If you buy a set that have sat on the shelf too long, its the same issue - they dont perform.  2500-2700mAh is about the norm for AA's these days I think.

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Offline Brink

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Re: Kakamas you say?
« Reply #89 on: November 05, 2013, 03:19:11 pm »
Respect  :thumleft: :ricky:
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Offline Frannarossi

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Re: Kakamas you say?
« Reply #90 on: November 05, 2013, 03:21:35 pm »
If you don't live on the edge,you take up too much space!!!
 

Offline Ganjora

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Re: Kakamas you say?
« Reply #91 on: November 05, 2013, 04:40:50 pm »
awesome.
thanks for the video cip.
 

Offline I&horse

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Re: Kakamas you say?
« Reply #92 on: November 05, 2013, 05:04:24 pm »
Bookmark
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Re: Kakamas you say?
« Reply #93 on: November 05, 2013, 05:25:53 pm »
nice one ....brings the hardcoreness of these events out .....one day ...maybe I be man enough to do something like this
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Online Kamanya

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Re: Kakamas you say?
« Reply #94 on: November 05, 2013, 05:47:37 pm »
I seriously think that most of the people on this forum who wander a little off the beaten track from time to time can ride this. Of course having such a big bike ups the challenge and pickup factor, but with a bit of training to get fit and some sessions in a few technical places and a 450 or 690, it's very doable. Keep your head, have few mechanicals and focus on having fun and it's not inconceivable.

If you've dreamed of doing a rally, you probably could. Just doing one day and following along for the rest would be fun enough.

In 5 years time, it'll cost R30k before you've even got a bike, and even then it'll be cheap.


I wonder where that gravel road goes? And that, has usually made all the difference. (Apologies to Mr Frost)

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Offline Kerritz

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Re: Kakamas you say?
« Reply #95 on: November 05, 2013, 05:57:33 pm »
Daai riverbed is defnitief nie jou maatjie nie. Respek Andrew!  :thumleft:
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Offline africanSky

Re: Kakamas you say?
« Reply #96 on: November 05, 2013, 06:22:10 pm »
I can't believe how easily you pick up that 950 - some serious powerlifting there!!!
 

Online Takashi

Re: Kakamas you say?
« Reply #97 on: November 05, 2013, 06:29:34 pm »
Much respect guys. :thumleft:

I'm watching the videos and shitting myself at the speeds you are doing.
This is definitely on the bucket list.
 

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Re: Kakamas you say?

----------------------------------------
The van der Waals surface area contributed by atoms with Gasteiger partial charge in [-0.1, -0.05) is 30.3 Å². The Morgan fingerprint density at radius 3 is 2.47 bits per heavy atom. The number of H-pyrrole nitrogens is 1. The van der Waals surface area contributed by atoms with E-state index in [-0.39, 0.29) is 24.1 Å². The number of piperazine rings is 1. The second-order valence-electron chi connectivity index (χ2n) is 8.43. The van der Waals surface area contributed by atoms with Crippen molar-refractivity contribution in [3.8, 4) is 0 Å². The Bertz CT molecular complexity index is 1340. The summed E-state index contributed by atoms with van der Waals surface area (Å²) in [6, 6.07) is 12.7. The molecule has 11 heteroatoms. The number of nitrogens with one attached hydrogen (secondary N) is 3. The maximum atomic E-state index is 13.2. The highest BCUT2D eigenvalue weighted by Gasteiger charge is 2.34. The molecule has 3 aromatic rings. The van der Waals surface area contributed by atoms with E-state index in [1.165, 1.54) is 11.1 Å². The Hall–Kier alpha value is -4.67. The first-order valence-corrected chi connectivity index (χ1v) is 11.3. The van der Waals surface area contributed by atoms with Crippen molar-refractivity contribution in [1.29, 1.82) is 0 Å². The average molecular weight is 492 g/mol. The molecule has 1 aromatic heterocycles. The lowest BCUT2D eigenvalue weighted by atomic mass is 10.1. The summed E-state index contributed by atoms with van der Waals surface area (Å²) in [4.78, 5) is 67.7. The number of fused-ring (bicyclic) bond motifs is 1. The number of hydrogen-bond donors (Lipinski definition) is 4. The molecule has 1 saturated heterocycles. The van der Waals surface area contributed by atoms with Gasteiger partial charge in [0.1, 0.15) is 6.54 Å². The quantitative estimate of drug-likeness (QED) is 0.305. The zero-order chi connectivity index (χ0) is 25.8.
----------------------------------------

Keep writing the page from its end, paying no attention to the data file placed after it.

« Reply #98 on: November 06, 2013, 09:10:35 pm »
Awesome RR so far ,Andrew big respect to you for competing on a 959/990 it is soooo much harder to do something like this on such a big bike, you need a special Trophy ...
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Online Kamanya

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Re: Kakamas you say?
« Reply #99 on: November 06, 2013, 09:39:09 pm »
?!

What? It was seconds ago that I put my head down!

Robert was kicking my feet, I woke to see him fully dressed. For a sickening moment I thought I had overslept. But he said it was just past 4am. FOK! I had at least another half an hour.

He said something derogatory about my snoring. I canít deny, itís a talent I have. Oh well, may as well get the show on the road.

Neighbours are up and grumbling.



It was only the second day but it felt so routine;

Go shit.
Get all kit on
Pack bed.
Eat breakfast.
Give bike and gear once over.
Pack trommel and take it to the truck.
Fill water.
Start bike.
Put helmet on.
Take helmet off
Put earplugs inÖ chop.
Go to start line.



Guys getting ready in the cold



Under there was where I caught a good 40 winks last night before we headed off to supper.



Faffing



My brother in Law Bungycool on this forum, who lives in Scotland, gave me these gloves a while ago as a present. At the time I thought what kak idea for a present! I live in Africa, why would I possibly want, much less use a set of gloves made in the UK and making me look like a Mork from York. Also, how on earth does anyone think that three fingers is all you need on a motorcycle?!

Well, I had to eat my thoughts; they didn't make my hands sweat and they didn't feel like I was wearing pillows on my hands. The three finger idea was great, I normally have two fingers on the levers anyway. On the way back from one bash I rode in pelting rain and freezing temperatures. Not a drop got through and not once did I miss having heated grips. My hands were toasty and bone dry.

I did make one blunder that was going to come back to bite me, see my nice clean visor and glasses? More of that laterÖ